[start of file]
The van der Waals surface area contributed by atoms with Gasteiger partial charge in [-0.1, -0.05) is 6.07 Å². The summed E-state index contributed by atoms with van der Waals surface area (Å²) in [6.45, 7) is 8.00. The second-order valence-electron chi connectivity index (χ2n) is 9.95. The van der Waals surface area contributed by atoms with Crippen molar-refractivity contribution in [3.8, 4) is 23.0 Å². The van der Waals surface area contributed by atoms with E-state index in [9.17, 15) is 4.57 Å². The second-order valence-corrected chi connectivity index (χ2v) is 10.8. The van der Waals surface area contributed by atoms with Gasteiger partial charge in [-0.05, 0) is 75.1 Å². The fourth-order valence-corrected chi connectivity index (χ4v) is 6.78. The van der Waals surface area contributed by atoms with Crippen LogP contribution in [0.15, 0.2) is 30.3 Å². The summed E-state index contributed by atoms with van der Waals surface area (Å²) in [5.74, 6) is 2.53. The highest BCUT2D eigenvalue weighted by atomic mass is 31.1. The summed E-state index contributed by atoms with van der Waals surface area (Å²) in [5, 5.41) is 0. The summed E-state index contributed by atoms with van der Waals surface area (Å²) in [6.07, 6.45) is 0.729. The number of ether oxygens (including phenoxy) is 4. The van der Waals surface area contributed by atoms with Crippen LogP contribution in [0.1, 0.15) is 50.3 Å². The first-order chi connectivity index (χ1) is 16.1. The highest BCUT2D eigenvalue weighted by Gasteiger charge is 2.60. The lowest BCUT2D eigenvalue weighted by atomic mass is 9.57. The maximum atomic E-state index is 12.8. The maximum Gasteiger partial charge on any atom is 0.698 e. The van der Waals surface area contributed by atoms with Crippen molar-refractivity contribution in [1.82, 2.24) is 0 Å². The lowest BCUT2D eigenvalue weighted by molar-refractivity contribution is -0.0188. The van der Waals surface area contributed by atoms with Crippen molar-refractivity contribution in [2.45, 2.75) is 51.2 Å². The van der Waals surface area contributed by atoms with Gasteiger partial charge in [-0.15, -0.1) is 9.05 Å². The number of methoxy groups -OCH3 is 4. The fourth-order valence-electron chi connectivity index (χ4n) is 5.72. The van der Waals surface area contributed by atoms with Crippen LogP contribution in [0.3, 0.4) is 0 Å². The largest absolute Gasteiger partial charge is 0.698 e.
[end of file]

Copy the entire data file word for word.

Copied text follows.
The van der Waals surface area contributed by atoms with Gasteiger partial charge in [-0.1, -0.05) is 6.07 Å². The summed E-state index contributed by atoms with van der Waals surface area (Å²) in [6.45, 7) is 8.00. The second-order valence-electron chi connectivity index (χ2n) is 9.95. The van der Waals surface area contributed by atoms with Crippen molar-refractivity contribution in [3.8, 4) is 23.0 Å². The van der Waals surface area contributed by atoms with E-state index in [9.17, 15) is 4.57 Å². The second-order valence-corrected chi connectivity index (χ2v) is 10.8. The van der Waals surface area contributed by atoms with Gasteiger partial charge in [-0.05, 0) is 75.1 Å². The fourth-order valence-corrected chi connectivity index (χ4v) is 6.78. The van der Waals surface area contributed by atoms with Crippen LogP contribution in [0.15, 0.2) is 30.3 Å². The summed E-state index contributed by atoms with van der Waals surface area (Å²) in [5.74, 6) is 2.53. The highest BCUT2D eigenvalue weighted by atomic mass is 31.1. The summed E-state index contributed by atoms with van der Waals surface area (Å²) in [5, 5.41) is 0. The summed E-state index contributed by atoms with van der Waals surface area (Å²) in [6.07, 6.45) is 0.729. The number of ether oxygens (including phenoxy) is 4. The van der Waals surface area contributed by atoms with Crippen LogP contribution in [0.1, 0.15) is 50.3 Å². The first-order chi connectivity index (χ1) is 16.1. The highest BCUT2D eigenvalue weighted by Gasteiger charge is 2.60. The lowest BCUT2D eigenvalue weighted by atomic mass is 9.57. The maximum atomic E-state index is 12.8. The maximum Gasteiger partial charge on any atom is 0.698 e. The van der Waals surface area contributed by atoms with Crippen molar-refractivity contribution in [1.82, 2.24) is 0 Å². The lowest BCUT2D eigenvalue weighted by molar-refractivity contribution is -0.0188. The van der Waals surface area contributed by atoms with Crippen molar-refractivity contribution in [2.45, 2.75) is 51.2 Å². The van der Waals surface area contributed by atoms with Gasteiger partial charge in [-0.15, -0.1) is 9.05 Å². The number of methoxy groups -OCH3 is 4. The fourth-order valence-electron chi connectivity index (χ4n) is 5.72. The van der Waals surface area contributed by atoms with Crippen LogP contribution in [0.3, 0.4) is 0 Å². The largest absolute Gasteiger partial charge is 0.698 e.